Young Women Don’t Spot Heart Symptoms
Many Don’t Recognize Their Risk for Heart Disease
May 10, 2007 -- Many women in the U.S. die from heart attacks each year, yet
younger women often fail to recognize their risk, a new study suggests.
Researchers interviewed 24 female heart attack survivors who were aged 55
and younger while the women were still hospitalized. Nine out of 10
reported experiencing severe chest pain during the event, but only four
of 10 perceived the problem as heart related.
Researcher Judith Lichtman, PhD, of Yale School of Medicine, tells WebMD
that many of the women thought they had indigestion or heartburn.
“Women in this [55 and younger] age group often assume they are not at risk
for heart disease,” she says.
Not Just Your Grandmother’s Disease
Heart disease is generally considered an older women’s condition, and to a
large extent this is true.
Women aged 55 and younger account for less than 5% of hospitalizations for
heart-related causes each year in the U.S., Lichtman says. And of the
half-million annual heart-related deaths among women in this country, just
16,000 occur in younger women.
Though the number is comparatively small, Lichtman points out that heart
disease is still a leading cause of death among younger women.
“The number of young women who die from coronary heart disease each year is
roughly comparable to the number of women who die of breast cancer in this age
group,” she states in a news release.
Family History Important
The women enrolled in the small pilot study were interviewed to determine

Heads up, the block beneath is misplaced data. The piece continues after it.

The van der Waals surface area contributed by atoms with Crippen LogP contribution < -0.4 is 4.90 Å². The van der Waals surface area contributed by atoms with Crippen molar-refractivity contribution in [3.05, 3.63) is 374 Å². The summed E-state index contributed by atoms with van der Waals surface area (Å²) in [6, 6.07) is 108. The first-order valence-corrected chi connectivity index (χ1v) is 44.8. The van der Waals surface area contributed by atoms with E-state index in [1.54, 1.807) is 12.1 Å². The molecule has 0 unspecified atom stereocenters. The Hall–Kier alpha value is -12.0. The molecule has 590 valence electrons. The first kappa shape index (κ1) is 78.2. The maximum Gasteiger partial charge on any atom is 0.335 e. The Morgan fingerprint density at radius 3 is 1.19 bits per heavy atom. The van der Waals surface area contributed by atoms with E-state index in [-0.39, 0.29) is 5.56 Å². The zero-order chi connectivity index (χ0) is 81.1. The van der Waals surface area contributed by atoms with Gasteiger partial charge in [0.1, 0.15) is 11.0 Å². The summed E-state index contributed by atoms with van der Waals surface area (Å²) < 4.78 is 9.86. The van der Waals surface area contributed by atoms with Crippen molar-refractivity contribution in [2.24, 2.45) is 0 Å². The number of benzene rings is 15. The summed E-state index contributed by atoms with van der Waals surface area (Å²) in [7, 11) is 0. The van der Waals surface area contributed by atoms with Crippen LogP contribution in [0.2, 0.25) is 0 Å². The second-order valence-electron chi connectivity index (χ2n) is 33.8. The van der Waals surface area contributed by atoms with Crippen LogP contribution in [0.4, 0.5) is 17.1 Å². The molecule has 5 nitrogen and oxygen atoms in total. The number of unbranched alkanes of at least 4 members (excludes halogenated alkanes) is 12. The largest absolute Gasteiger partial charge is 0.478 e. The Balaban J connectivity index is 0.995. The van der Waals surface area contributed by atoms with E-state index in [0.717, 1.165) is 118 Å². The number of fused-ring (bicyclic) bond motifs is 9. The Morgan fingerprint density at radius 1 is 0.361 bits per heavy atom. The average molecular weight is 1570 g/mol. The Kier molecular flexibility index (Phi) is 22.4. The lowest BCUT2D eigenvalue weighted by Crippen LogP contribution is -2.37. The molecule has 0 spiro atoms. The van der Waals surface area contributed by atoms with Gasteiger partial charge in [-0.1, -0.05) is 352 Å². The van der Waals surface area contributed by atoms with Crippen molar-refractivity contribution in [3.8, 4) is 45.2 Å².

their perceived risk for heart disease prior to the event, the symptoms they
experienced during their heart attack, and their response to these
The findings were presented this week at an American Heart Association
meeting on cardiovascular disease care in Washington.
Among the major findings:
- Most of the women (88%) reported having some degree of chest pain. More
than half (58%) also experienced pain in the jaw or shoulder; 38% experience
sweating, 29% had nausea, and 29% had shortness of breath.
- 88% of the women had a parent or sibling with heart disease.
- 71% described their overall health as fair or poor, but fewer than half
considered themselves at risk for heart disease.
- More than half (54%) had a history of high blood pressure, 42% had high
cholesterol, 21% had diabetes, and 30% were current smokers, all of which are
risk factors for coronary heart disease.
- Most of the women were overweight or obese. Their average body mass index
score was 34. A BMI of 30 or above is considered obese.
“It is clear that risk factors like obesity, diabetes, and high blood
pressure play a big role in these early heart attacks, and family history is
extremely important,” says American Heart Association spokesman David Goff,
A professor of public health sciences and internal medicine at Wake Forest
University School of Medicine, Goff tells WebMD that heart attacks in women
under age 40 are extremely uncommon, unless there is a strong family history of
heart disease or high cholesterol.
“Certainly one message is that women with these risk factors should never
ignore symptoms,” he says. “If they have chest discomfort that lasts more than
10 or 15 minutes, they need to get it checked out. They also need to be
aggressive about lowering their risk by keeping their blood pressure and
cholesterol under control and stopping smoking.”